THE HOUSEMARTINS : LONDON 0 HULL 4
Label : Go! Discs
Release Year : 1986
Length : 46:55
Review from Wikipedia : London 0 Hull 4 is a 1986 album by The Housemartins. It was their first album and contains the singles "Flag Day" (#58 in the UK), "Sheep" (#54 in the UK), "Happy Hour" (#3 in the UK) and "Think for a Minute" (#18 in the UK). The title refers to the band's home town of Kingston upon Hull and is in the format of a sports result. It also refers to Paul Heaton's assertion that the Housemartins were only the fourth best band in Hull. In other words, Hull had four great bands, compared to none from London. The liner notes and lyrics reflect singer Paul Heaton's interest at that time in Christianity and Marxism. For example, the back cover of the album contains the message, "Take Jesus - Take Marx - Take Hope". In 1992, the album was re-released on CD and featured four additional tracks, along with the front cover phrase, "16 songs - 17 hits!" The album was re-released again on 22 June 2009, as London 0 Hull 4 Deluxe, containing a second CD of bonus tracks, B-sides and live recordings.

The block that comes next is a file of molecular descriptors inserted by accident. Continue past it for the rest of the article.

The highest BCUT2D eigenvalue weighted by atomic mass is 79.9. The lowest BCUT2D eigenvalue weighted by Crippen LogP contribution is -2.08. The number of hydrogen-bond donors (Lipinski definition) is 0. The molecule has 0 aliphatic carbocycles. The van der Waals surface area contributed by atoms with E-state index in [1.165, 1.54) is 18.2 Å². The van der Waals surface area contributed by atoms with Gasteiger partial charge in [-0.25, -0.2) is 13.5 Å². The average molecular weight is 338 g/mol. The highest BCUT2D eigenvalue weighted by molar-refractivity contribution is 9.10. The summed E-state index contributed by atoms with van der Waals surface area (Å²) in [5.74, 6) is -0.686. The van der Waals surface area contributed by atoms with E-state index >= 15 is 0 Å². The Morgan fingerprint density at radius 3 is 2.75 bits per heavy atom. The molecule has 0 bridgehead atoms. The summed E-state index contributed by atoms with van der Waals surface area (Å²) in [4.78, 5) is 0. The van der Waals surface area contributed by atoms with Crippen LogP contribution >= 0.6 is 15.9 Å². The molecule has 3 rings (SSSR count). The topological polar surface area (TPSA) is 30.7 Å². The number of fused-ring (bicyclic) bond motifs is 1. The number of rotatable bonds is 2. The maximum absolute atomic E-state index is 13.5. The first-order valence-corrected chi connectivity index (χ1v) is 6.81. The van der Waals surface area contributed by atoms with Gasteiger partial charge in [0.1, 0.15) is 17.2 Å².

Review from AllMusic : Like a box of chocolate truffles with BBs hidden in them, a Housemartins album offers deceivingly simple and tuneful pop songs that are designed to cause you some discomfort once you start chewing on them. Singer and songwriter Paul Heaton sings with a disarmingly boyish voice, high and adenoidal, and his bandmates contribute angelic harmonies as well as sweet and straightforward guitar pop instrumental settings. But listen closely to Heaton's lyrics and you find yourself plunged into a world of class resentment, bitter economic disappointment, and strangled rage. "Get Up Off Our Knees" includes the deathless couplet "Don't point your fingers at them and turn to walk away/Don't shoot someone tomorrow that you can shoot today," while "Sitting on a Fence" ridicules those who "see both sides of both sides" and "Sheep" bemoans the apathy of the downtrodden masses. Heaton is no simple lefty - his politics are a strange amalgam of Marxism and Christianity - but his views are brutally uncompromising, and they constitute a very iron fist wrapped in the velvet glove of the Housemartins' blissful guitar pop. Agree with him or not, there's no denying the music's power.